100+ Examples Of Donald Trump’s Corruption

From his many frauds as a businessman to his authoritarian administration, Donald Trump has lived a life of corruption and criminality. We've compiled all of his publicly known corrupt acts in one place.
President Donald Trump poses for a portrait in the Oval Office in Washington after an interview with The Associated Press. April 21, 2017 (AP Photo/Andrew Harnik)

President Donald Trump poses for a portrait in the Oval Office in Washington after an interview with The Associated Press. April 21, 2017 (AP Photo/Andrew Harnik)

There’s a vast literature on Donald Trump and the corruption that surrounds virtually everything he touches. The goal of this article is to provide an overview of the corruption, contextualize it a bit, and to argue that it is not normal: not only is it not normal, it is so remarkably beyond the norm as to require revulsion. It’s an easy argument to make, even if 30% of our population doesn’t believe it.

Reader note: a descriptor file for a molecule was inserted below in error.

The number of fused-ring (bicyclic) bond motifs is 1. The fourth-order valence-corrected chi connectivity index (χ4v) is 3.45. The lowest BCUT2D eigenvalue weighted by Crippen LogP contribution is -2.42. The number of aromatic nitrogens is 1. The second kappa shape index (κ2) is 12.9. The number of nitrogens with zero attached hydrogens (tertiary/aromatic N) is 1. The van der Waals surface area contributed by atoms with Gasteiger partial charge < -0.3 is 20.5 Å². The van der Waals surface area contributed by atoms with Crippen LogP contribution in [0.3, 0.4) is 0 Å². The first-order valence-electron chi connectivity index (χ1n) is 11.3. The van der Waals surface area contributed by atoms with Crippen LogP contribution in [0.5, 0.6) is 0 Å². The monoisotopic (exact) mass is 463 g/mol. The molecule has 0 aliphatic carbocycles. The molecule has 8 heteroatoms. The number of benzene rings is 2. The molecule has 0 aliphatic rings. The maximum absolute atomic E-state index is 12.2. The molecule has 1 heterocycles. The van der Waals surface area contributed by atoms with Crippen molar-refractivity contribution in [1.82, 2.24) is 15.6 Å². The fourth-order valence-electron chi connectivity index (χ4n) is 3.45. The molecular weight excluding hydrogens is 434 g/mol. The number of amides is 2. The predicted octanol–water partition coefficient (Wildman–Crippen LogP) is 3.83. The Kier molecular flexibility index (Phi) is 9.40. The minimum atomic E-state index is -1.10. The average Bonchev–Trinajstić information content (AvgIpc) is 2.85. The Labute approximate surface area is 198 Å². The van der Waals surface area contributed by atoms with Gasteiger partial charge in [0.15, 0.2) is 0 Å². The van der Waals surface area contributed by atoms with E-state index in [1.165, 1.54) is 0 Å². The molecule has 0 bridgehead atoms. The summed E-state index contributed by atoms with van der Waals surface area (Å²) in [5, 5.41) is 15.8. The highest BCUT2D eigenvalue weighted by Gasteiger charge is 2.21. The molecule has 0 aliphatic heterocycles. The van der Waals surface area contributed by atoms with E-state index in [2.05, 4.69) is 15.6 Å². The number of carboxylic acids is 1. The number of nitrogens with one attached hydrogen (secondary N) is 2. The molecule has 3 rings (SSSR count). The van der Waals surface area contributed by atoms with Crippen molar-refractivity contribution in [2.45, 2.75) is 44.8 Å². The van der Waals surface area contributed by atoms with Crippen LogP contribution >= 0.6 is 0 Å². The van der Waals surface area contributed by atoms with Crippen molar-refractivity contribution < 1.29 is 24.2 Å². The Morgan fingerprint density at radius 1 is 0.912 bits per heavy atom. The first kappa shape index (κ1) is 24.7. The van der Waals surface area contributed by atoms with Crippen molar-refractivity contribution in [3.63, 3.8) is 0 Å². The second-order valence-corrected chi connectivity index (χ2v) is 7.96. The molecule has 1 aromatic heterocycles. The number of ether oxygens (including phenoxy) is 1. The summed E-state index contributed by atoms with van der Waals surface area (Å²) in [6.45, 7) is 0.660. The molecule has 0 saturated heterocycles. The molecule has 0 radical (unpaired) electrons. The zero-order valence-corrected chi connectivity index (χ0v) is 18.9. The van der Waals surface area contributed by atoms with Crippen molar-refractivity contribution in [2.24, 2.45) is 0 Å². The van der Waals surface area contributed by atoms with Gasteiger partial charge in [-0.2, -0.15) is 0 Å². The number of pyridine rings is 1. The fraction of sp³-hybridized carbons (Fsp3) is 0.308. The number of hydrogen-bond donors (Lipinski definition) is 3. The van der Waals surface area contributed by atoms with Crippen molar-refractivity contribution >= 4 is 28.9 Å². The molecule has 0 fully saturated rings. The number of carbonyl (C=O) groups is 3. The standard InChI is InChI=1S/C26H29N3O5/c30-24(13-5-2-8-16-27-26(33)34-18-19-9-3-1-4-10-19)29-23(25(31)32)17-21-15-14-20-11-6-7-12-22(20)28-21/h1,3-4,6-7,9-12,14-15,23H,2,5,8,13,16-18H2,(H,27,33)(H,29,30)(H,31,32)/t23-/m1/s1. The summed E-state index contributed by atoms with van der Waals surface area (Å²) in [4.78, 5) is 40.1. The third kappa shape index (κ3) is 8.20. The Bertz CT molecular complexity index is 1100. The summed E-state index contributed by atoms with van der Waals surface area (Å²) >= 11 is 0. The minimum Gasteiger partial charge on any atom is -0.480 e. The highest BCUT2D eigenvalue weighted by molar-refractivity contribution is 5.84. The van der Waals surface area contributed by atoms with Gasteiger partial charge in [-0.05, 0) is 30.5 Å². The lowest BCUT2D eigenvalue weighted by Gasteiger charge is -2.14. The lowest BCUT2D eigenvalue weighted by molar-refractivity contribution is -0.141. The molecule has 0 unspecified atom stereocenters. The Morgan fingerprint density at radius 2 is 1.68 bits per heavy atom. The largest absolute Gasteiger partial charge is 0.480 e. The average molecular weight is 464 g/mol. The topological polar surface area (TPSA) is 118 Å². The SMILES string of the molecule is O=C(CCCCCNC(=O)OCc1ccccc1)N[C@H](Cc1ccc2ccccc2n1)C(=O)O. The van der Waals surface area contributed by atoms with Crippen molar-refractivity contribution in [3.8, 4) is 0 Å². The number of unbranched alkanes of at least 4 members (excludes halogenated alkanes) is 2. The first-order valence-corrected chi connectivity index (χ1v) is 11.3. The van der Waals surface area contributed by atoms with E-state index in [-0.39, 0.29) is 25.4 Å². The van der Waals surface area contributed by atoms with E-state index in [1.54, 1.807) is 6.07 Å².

A further purpose is to link the corruption to its impacts. What happens because that corruption was allowed or accepted? We must see the connection of corrupt acts to their harmful results. Is it only that someone gets richer and the rest of us are virtually unaffected? No. When we pull back the curtain, we realize that we are hurt. The impacts can truly harm our lives, our families, our communities, our nation, and our life on earth.

What Is Corruption?

Political corruption is exchanging public goods for personal gain. A corrupt actor may do good things for decent motives. But the good things for proper motives are only what is expected, what we pay for, what we hire when we vote for someone. This article visits Trump administration corruption 1) when there is reasonable public evidence, and 2) when corruption seems a more plausible explanation than anything else.